G2BioChem enters race to commercialize cellulosic ethanol

By Holly Jessen | May 10, 2011

G2BioChem, a newly launched company focusing on commercializing cellulosic ethanol, plans to begin construction on a demonstration plant in July and reach start up a year later. “G2BioChem’s technology is feedstock agnostic and optimizes next-generation ethanol yields using all available sugars,” said Barry Wortzman, president of G2BioChem and vice president of business development for GreenField Ethanol. “Also, our process technology results in a low-cost per liter, which is essential to the viable commercialization of next-generation ethanol.”

GreenField Ethanol announced the launch of the company May 9, along with its other principal partners and collaborators: Novozymes, Andritz and Harvest Technologies. “As a collaborative partner, Novozymes’ goal is to enable and facilitate the realization of cellulosic ethanol production at a commercial scale, as quickly as possible; and in our opinion, this technology is leading the way to accomplish that objective,” said Cynthia Bryant, global business development for Novozymes.

Andritz is an Austria-based equipment and construction company and Harvest Technologies is an Indiana corn cob and stover supply chain company. A total of eight other partners and nine supporting organizations, including universities and Canadian federal government agencies, were also listed in the announcement.

The 1,600-gallon-per-day demo plant will be built in Chatham, Ontario, integrated with the existing pilot plant and laboratory. In the future, the demo plant will be scaled up to 670,000 gallons per day. Chatham is also the site of one of GreenField ethanol’s four grain-to-ethanol facilities located in Ontario and Quebec, that produce a total of 600 MMly (158 MMgy.)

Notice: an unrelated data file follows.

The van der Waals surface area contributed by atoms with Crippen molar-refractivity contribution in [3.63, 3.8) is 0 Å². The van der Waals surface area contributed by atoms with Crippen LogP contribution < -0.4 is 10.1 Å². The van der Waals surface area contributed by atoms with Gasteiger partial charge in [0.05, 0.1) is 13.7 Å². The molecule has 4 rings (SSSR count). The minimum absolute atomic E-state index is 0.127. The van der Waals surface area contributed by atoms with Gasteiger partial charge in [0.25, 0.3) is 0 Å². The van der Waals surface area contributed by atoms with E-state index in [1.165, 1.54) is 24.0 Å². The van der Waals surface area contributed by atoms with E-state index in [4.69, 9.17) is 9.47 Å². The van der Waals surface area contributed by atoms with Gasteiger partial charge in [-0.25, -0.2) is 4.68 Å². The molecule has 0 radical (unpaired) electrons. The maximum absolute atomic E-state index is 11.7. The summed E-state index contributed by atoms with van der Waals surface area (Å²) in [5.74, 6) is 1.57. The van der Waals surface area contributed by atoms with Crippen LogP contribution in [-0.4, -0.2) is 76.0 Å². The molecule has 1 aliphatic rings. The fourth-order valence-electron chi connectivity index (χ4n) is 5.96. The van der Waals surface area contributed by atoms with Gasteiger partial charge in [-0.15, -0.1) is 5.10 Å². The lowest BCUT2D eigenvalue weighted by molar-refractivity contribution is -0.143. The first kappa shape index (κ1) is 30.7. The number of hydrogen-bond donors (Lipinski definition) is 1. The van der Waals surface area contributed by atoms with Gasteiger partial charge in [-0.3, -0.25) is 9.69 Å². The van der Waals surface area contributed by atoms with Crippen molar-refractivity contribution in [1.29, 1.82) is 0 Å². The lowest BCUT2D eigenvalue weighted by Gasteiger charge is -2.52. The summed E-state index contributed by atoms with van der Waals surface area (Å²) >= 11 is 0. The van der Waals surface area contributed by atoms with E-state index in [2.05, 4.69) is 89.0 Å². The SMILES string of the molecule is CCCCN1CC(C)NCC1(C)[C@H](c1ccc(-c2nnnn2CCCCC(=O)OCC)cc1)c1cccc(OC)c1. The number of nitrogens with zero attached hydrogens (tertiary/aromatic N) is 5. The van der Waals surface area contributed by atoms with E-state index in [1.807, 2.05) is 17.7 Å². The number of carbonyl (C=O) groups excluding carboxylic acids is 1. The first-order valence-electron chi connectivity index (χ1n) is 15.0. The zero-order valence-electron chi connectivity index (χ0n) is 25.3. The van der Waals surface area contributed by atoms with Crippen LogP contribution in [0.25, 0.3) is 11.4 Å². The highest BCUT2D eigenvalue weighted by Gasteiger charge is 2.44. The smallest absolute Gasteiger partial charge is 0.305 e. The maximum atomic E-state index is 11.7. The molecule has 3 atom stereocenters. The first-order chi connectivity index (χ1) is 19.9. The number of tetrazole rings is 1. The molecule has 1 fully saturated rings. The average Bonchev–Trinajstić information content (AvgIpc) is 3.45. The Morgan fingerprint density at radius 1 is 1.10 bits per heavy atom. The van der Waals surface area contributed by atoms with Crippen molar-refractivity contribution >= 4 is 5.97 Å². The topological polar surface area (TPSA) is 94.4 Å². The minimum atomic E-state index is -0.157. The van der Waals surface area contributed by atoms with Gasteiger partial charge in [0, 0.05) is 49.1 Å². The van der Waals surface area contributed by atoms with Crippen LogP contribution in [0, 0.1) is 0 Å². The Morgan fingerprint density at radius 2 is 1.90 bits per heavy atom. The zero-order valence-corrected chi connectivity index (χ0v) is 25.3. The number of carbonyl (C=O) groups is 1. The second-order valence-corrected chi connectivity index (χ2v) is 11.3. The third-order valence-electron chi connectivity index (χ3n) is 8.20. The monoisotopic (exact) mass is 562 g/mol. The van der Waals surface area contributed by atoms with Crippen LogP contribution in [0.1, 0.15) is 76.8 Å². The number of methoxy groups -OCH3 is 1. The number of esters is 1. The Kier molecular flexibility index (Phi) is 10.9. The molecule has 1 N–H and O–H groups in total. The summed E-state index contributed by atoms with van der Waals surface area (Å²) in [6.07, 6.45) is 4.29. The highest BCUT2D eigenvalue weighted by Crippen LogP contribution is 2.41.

The company expects the first demonstration phase on continuous pretreatment and lignin extraction to last six months. Phase two will explore hydrolysis and fermentation for three months, followed by six months for phase three working on distillation, water recycling and energy optimization. In all, the company expects all three phases to wrap up by June 2013.

The patented process technology is based on GreenField Ethanol research at its pilot plant and lab in Chatham. The company formed partnerships with collaborators and relationships with supporting organizations in order to take that process commercial-scale.

The G2BioChem process has been used successfully using corn cobs, corn stover, bagasse, sorghum and wood chips. The company is aiming for production of cellulosic ethanol at a cost of less than $2.25 per gallon, with a capital expenditure of the first commercial plant at $6 per gallon. After that first plant, the cost to build a plant should go down to $4 a gallon, G2BioChem said.

On the feedstock side, G2BioChem will work with Harvest Technologies to develop the needed infrastructure to harvest, store and deliver corn cobs and stover and Ceres on the same goals for energy crops, the company said. The goal is to have biomass delivered to the plant for $80 or less per dry metric ton.

The technology, which can be co-located with existing dry or wet mill ethanol plants, will be available for licensing. The pretreatment process also has applications to produce advanced biofuels other than ethanol, as well as biochemicals. “G2BioChem’s advanced biofuels technology has the potential to fundamentally change the burgeoning renewable fuels and biochemical industries—while protecting our environment and boosting Ontario’s economy,” said Glen Murray, Minister of Ontario Research and Innovation.